Unlike Bitcoin, transactions (moves) on the EOS blockchain are extremely fast. Send a token and by the time you refresh your page the transaction have already confirmed on the blockchain. This is so incredible that you can run Virtual Reality applications on the EOS blockchain. The mind really boggles on what this EOS computer is really capable of. Think decentralised stock exchanges, micro transactions and instant payment systems.

So what is EOS and where is EOS headed?
The inventor of EOS is Dan Larimer. Prior to EOS he has already cut his teeth on Bitshares ( a decentralised exchange ) and Steemit ( a decentralised social media platform). Steemit and Bitshares currently occupy the top two spots in number of transactions processed as tracked on Blocktivity. These two projects are running on their own blockchains. Since then, Dan Larimer has announced that he will soon release Steemit 2.0 and Bitshares 2.0 on the EOS blockchain! and on top of this he will also introduce a stable coin.

We don't know what Steemit 2.0 and Bitshares 2.0 will be like but we can be very sure that they will be huge improvements over their previous incarnations having learned from the experience. A stable coin too! like Tether? The basis of a stable coin is the asset backing ratio. Tether boast a 1:1 ratio with USD but they have difficulty proving this. BitUSD on Bitshares is said to have a 3:1 asset backing. How will this new stable coin be received?

This is what is so incredible about EOS. Everything is different and new, and yet, so far, it all works!  Even before any Dapp is launched on the platform there is already a marketplace for Ram and soon Account Names too. Only stands to reason that a market for renting EOS tokens will develop in the near future. My conclusion is that the EOS as a platform will dominate the crypto space, and EOS as a token will be worth very much more than it is now.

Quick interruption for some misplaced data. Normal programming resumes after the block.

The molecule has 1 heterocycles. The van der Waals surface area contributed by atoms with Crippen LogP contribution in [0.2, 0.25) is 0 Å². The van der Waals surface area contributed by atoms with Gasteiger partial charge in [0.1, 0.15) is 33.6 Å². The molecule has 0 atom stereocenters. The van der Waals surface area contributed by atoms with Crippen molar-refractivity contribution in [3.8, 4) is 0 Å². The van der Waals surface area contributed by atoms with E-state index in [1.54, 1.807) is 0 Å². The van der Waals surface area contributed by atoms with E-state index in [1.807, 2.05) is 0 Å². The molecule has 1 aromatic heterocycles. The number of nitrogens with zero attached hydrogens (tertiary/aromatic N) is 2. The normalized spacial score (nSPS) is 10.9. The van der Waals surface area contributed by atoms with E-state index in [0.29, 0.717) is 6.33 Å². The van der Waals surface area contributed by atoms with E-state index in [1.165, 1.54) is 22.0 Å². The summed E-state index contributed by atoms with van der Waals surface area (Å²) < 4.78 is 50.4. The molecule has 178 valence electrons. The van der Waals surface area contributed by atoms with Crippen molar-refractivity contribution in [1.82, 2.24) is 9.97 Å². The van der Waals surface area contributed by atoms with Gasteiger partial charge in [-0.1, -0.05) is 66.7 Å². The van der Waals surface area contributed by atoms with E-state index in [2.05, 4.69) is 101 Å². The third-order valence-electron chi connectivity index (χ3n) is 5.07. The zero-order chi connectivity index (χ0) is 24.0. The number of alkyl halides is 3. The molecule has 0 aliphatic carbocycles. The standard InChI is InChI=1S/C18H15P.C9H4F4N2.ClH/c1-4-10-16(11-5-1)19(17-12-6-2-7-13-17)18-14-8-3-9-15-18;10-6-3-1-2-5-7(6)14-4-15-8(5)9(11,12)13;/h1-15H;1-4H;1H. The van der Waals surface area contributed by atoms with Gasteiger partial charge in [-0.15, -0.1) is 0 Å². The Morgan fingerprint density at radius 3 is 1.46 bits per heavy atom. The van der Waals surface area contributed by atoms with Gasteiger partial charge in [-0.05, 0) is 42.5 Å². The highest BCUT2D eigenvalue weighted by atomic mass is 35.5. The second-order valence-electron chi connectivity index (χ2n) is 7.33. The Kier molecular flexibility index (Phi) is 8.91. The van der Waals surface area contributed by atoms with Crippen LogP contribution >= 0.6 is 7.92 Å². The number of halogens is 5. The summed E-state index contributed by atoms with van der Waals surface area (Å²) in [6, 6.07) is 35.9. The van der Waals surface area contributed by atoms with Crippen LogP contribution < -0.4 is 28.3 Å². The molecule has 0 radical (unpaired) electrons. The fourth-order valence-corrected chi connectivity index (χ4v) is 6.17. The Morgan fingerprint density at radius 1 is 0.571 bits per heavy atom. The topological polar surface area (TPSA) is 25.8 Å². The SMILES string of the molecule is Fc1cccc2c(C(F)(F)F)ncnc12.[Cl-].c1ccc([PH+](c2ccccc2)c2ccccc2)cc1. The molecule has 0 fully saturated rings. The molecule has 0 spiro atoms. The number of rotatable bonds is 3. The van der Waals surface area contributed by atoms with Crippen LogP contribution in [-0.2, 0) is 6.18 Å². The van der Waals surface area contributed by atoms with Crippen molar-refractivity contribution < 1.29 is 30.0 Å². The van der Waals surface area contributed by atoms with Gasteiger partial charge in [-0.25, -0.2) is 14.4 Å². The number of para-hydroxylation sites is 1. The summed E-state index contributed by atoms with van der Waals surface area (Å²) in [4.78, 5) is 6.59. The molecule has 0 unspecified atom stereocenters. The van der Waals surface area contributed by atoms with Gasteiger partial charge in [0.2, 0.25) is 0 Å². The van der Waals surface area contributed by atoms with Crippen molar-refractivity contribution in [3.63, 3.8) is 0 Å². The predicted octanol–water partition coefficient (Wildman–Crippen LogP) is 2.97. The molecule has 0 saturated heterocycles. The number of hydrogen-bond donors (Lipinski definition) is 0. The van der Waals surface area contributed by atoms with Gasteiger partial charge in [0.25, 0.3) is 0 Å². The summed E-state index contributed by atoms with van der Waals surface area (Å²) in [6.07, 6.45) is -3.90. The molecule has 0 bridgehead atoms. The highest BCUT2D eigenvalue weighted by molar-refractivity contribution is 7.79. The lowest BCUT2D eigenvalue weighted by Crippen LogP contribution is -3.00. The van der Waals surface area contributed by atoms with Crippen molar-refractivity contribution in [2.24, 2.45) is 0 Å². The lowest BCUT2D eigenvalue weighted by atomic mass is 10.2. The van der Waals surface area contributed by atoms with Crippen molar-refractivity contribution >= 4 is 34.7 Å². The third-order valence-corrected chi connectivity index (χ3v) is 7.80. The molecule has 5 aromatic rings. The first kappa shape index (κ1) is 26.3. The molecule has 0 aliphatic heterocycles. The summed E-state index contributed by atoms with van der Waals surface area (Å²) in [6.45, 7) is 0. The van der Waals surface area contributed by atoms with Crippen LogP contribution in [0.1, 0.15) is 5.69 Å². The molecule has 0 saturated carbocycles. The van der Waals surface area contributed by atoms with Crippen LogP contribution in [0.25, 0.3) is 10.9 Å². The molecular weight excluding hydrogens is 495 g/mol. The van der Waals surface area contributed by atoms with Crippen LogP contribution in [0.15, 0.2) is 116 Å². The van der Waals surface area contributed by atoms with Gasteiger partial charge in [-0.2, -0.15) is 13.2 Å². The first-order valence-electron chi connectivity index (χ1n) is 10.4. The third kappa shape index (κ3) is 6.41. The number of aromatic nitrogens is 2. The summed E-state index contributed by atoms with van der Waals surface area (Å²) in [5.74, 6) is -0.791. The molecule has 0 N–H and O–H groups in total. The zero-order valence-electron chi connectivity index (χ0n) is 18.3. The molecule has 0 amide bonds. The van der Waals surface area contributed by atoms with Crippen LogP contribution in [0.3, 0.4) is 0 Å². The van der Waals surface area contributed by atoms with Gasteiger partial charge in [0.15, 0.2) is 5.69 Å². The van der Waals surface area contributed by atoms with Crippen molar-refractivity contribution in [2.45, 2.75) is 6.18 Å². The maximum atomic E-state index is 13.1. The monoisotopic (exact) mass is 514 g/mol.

_____________________________________________

Proxy account for block producer voting - investingwad

EOS is a blockchain, a community and a society all in one. A society is only as good as the people who run the system and in EOS these are the block producers.

It is so refreshing to see that in EOS, the people we elect to rule over us actually have to be nice to us. We elect our block producers with our votes Daily. It is crucial that we counter the influence of whales who may be block producers themselves and who will vote in their own interest. 

We need to expressly know the objectives, motives and actions of these block producers.
Most users will not have the time or expertise to question, query and research these block producers and hold their feet to the fire, so to speak. They can however delegate their vote to proxies who share the same interest as them, to vote on their behalf.

I think that investingwad will vote with our interest at heart.

You can set your proxy with the Greymass wallet. Or from their Github account.

                                 _____________________________________________


A point to note.
The downside is that if EOS are lost, the resources they represents are also lost to the network and cannot be used by anybody else. In Bitcoin, when coins are lost, they have no effect on the performance of the platform. This is why EOS has a policy or proposal to "recover lost resources" after 3 years of inactivity. This is like saying that every EOS account has a temporary 3 year lease on the resources it controls and if they are never used then these resources can be reclaimed by the community. Contentious, but we can agree that these resources are precious and should not be lost to the community. There may be amendments to this policy as everything in EOS can be changed, if the community agrees by way of referendum.